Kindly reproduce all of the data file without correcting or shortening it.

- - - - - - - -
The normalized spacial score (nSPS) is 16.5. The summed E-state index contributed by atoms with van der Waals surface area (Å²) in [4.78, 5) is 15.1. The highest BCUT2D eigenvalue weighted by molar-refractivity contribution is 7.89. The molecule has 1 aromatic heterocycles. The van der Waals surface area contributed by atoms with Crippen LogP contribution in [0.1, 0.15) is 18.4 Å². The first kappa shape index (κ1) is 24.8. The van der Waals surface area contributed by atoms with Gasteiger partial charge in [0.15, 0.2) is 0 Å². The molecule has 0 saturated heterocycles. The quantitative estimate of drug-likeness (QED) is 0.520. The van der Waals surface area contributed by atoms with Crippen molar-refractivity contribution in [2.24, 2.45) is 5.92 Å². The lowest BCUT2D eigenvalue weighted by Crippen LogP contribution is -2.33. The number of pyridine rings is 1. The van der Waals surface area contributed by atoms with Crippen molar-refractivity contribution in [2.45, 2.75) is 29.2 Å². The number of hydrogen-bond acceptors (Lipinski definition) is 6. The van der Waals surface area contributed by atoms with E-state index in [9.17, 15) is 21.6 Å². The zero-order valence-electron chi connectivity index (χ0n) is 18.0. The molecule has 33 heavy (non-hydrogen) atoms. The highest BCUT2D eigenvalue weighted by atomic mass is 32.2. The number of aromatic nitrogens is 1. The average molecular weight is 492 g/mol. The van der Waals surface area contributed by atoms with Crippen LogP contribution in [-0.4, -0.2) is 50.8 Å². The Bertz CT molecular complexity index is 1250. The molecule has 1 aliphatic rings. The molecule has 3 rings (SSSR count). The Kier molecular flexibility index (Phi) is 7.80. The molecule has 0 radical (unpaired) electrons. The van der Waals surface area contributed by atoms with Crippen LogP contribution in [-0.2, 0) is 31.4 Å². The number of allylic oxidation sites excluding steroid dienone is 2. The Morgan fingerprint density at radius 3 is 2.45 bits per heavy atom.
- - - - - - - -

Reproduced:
The normalized spacial score (nSPS) is 16.5. The summed E-state index contributed by atoms with van der Waals surface area (Å²) in [4.78, 5) is 15.1. The highest BCUT2D eigenvalue weighted by molar-refractivity contribution is 7.89. The molecule has 1 aromatic heterocycles. The van der Waals surface area contributed by atoms with Crippen LogP contribution in [0.1, 0.15) is 18.4 Å². The first kappa shape index (κ1) is 24.8. The van der Waals surface area contributed by atoms with Gasteiger partial charge in [0.15, 0.2) is 0 Å². The molecule has 0 saturated heterocycles. The quantitative estimate of drug-likeness (QED) is 0.520. The van der Waals surface area contributed by atoms with Crippen molar-refractivity contribution in [2.24, 2.45) is 5.92 Å². The lowest BCUT2D eigenvalue weighted by Crippen LogP contribution is -2.33. The number of pyridine rings is 1. The van der Waals surface area contributed by atoms with Crippen molar-refractivity contribution in [2.45, 2.75) is 29.2 Å². The number of hydrogen-bond acceptors (Lipinski definition) is 6. The van der Waals surface area contributed by atoms with E-state index in [9.17, 15) is 21.6 Å². The zero-order valence-electron chi connectivity index (χ0n) is 18.0. The molecule has 33 heavy (non-hydrogen) atoms. The highest BCUT2D eigenvalue weighted by atomic mass is 32.2. The number of aromatic nitrogens is 1. The average molecular weight is 492 g/mol. The van der Waals surface area contributed by atoms with Crippen LogP contribution in [-0.4, -0.2) is 50.8 Å². The Bertz CT molecular complexity index is 1250. The molecule has 1 aliphatic rings. The molecule has 3 rings (SSSR count). The Kier molecular flexibility index (Phi) is 7.80. The molecule has 0 radical (unpaired) electrons. The van der Waals surface area contributed by atoms with Crippen LogP contribution in [-0.2, 0) is 31.4 Å². The number of allylic oxidation sites excluding steroid dienone is 2. The Morgan fingerprint density at radius 3 is 2.45 bits per heavy atom.